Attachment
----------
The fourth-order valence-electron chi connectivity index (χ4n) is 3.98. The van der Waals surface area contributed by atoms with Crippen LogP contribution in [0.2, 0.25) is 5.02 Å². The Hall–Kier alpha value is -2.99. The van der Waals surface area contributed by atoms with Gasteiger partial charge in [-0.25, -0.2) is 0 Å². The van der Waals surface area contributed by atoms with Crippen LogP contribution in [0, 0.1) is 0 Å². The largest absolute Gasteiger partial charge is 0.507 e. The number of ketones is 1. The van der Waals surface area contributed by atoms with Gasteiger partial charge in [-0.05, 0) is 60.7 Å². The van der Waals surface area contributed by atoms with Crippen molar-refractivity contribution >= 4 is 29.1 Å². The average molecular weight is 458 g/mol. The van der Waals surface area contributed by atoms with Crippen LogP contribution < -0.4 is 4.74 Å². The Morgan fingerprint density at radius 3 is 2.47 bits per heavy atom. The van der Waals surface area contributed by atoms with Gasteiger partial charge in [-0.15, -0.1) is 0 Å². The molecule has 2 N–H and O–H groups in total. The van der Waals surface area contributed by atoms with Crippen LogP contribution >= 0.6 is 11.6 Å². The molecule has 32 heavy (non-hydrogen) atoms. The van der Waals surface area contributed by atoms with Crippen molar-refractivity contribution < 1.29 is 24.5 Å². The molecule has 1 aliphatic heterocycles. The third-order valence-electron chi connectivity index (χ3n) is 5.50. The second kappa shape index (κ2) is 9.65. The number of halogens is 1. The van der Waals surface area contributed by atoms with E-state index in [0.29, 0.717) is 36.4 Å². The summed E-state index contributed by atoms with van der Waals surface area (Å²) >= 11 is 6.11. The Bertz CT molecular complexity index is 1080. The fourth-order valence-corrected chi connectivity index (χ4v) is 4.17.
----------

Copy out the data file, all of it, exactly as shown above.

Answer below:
The fourth-order valence-electron chi connectivity index (χ4n) is 3.98. The van der Waals surface area contributed by atoms with Crippen LogP contribution in [0.2, 0.25) is 5.02 Å². The Hall–Kier alpha value is -2.99. The van der Waals surface area contributed by atoms with Gasteiger partial charge in [-0.25, -0.2) is 0 Å². The van der Waals surface area contributed by atoms with Crippen LogP contribution in [0, 0.1) is 0 Å². The largest absolute Gasteiger partial charge is 0.507 e. The number of ketones is 1. The van der Waals surface area contributed by atoms with Gasteiger partial charge in [-0.05, 0) is 60.7 Å². The van der Waals surface area contributed by atoms with Crippen molar-refractivity contribution >= 4 is 29.1 Å². The average molecular weight is 458 g/mol. The van der Waals surface area contributed by atoms with Crippen LogP contribution < -0.4 is 4.74 Å². The Morgan fingerprint density at radius 3 is 2.47 bits per heavy atom. The van der Waals surface area contributed by atoms with Gasteiger partial charge in [-0.15, -0.1) is 0 Å². The molecule has 2 N–H and O–H groups in total. The van der Waals surface area contributed by atoms with Crippen LogP contribution >= 0.6 is 11.6 Å². The molecule has 32 heavy (non-hydrogen) atoms. The van der Waals surface area contributed by atoms with Crippen molar-refractivity contribution < 1.29 is 24.5 Å². The molecule has 1 aliphatic heterocycles. The third-order valence-electron chi connectivity index (χ3n) is 5.50. The second kappa shape index (κ2) is 9.65. The number of halogens is 1. The van der Waals surface area contributed by atoms with E-state index in [0.29, 0.717) is 36.4 Å². The summed E-state index contributed by atoms with van der Waals surface area (Å²) >= 11 is 6.11. The Bertz CT molecular complexity index is 1080. The fourth-order valence-corrected chi connectivity index (χ4v) is 4.17.